It took me 33 hours, but I just finished reading through SERVANT and marking the manuscript up with the line edits I need to make.
Holy smokes, folks, but it’s going to be a bigger edit than I originally thought. I knew I wanted to resequence chapters 1-8 back to the way I originally intended them. I knew there were some typos. And I knew I needed to add some content surrounding Purity’s story. But as I read I found that I was making line edits on almost every page. For those unfamiliar with the term, you have basically four edits.
- Content or story edit
- Line edit
- Copy edit
- Proof edit
The story edit is just what it says: you’re looking at plot and character. In this edit, you might add or cut whole chapters or story lines.
Once the story is good, you do a line edit. In this edit you’re looking for how well the actual words on the page flow. You’re looking for parts where what you’re trying to say isn’t clear, where sentences or paragraphs are awkward, or where you haven’t been consistent. In this edit, you rewrite sentences and paragraphs.
Next, there’s the copy edit. Back in the old days, you had essentially three versions of the work. You had the original manuscript, which might go through many edits for the story and flow. Once it was good, the manuscript would be given to an editor who created a “copy” that could be used by the typesetters. Of course, before you handed that over to the folks setting the type, you wanted to make sure it was clean because making changes in type is a pain in the butt. So in this edit, you’d go over it one more time, looking for typos and grammar issues. At this level, you fix words within sentences, although many times this edit will be combined with a line edit.
Finally, there’s the proof edit. A proof was a copy of the work that had been set into type and printed. The typesetters would look at the their typesetters copy and then physically take metal sorts and mount them in a press to match it. To print it, they would ink the sorts and make an impression onto blank paper. That’s how stuff was printed.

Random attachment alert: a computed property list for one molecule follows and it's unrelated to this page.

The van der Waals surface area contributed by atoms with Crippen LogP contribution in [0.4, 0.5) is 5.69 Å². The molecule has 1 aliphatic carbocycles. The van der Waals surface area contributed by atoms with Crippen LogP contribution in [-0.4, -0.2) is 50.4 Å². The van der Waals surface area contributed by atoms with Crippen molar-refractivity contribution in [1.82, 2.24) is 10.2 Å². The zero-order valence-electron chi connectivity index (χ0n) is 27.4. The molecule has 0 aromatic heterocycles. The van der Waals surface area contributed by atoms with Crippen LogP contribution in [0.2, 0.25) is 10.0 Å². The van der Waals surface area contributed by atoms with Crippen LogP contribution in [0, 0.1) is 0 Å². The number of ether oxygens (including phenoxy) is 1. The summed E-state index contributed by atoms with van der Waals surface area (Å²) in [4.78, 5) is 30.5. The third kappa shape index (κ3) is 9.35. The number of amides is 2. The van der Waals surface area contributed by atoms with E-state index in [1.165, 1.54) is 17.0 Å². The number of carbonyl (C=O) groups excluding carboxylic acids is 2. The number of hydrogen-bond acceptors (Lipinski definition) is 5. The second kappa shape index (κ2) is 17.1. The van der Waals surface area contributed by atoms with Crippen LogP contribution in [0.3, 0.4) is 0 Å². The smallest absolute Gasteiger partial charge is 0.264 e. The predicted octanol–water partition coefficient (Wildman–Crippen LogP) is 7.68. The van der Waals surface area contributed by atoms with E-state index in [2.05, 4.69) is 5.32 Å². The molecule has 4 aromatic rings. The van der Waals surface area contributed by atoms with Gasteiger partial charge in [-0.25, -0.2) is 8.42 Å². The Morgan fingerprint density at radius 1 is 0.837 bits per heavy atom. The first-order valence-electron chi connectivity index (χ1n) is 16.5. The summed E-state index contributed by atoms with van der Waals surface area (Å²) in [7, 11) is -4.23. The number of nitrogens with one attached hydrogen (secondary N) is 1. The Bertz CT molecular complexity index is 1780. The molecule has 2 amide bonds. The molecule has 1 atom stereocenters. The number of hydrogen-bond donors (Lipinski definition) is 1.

Nowadays, you don’t need to manually set the type–you just print directly from document on your computer. So you don’t have to worry about errors introduced into the text because of the typesetting. However, as many writers will attest, you simply do not see things on the computer screen that are obvious on the printed page. And so you always want to print out a proof and then edit it one last time for any errors in formatting or for small copy or line edits.
So this last read was more or less a line edit. I did make some content-sized changes. And I did mark it up for typos and grammar stuff. But the bulk of the changes were line-level stuff, and I have to say I’m amazed at how many there are. I guess this simply means I’ve grown as a writer. But it is going to take some time to finish. I’ll then give the manuscript to my wife who is great with copy editing. And do another revision.
I have to say I enjoyed reading the stories of Talen, Sugar, Argoth, and Hunger again. Some of the events had dimmed with time, and I was delighted to read them again. Parts of this book just make me so happy. With a couple of them I was all, dang, this story is awesome!
Still working on the cover design for the Dark God books. Hope to finalize the basic structure this week and commission an artist. I’ll post the process and get your feedback as we go.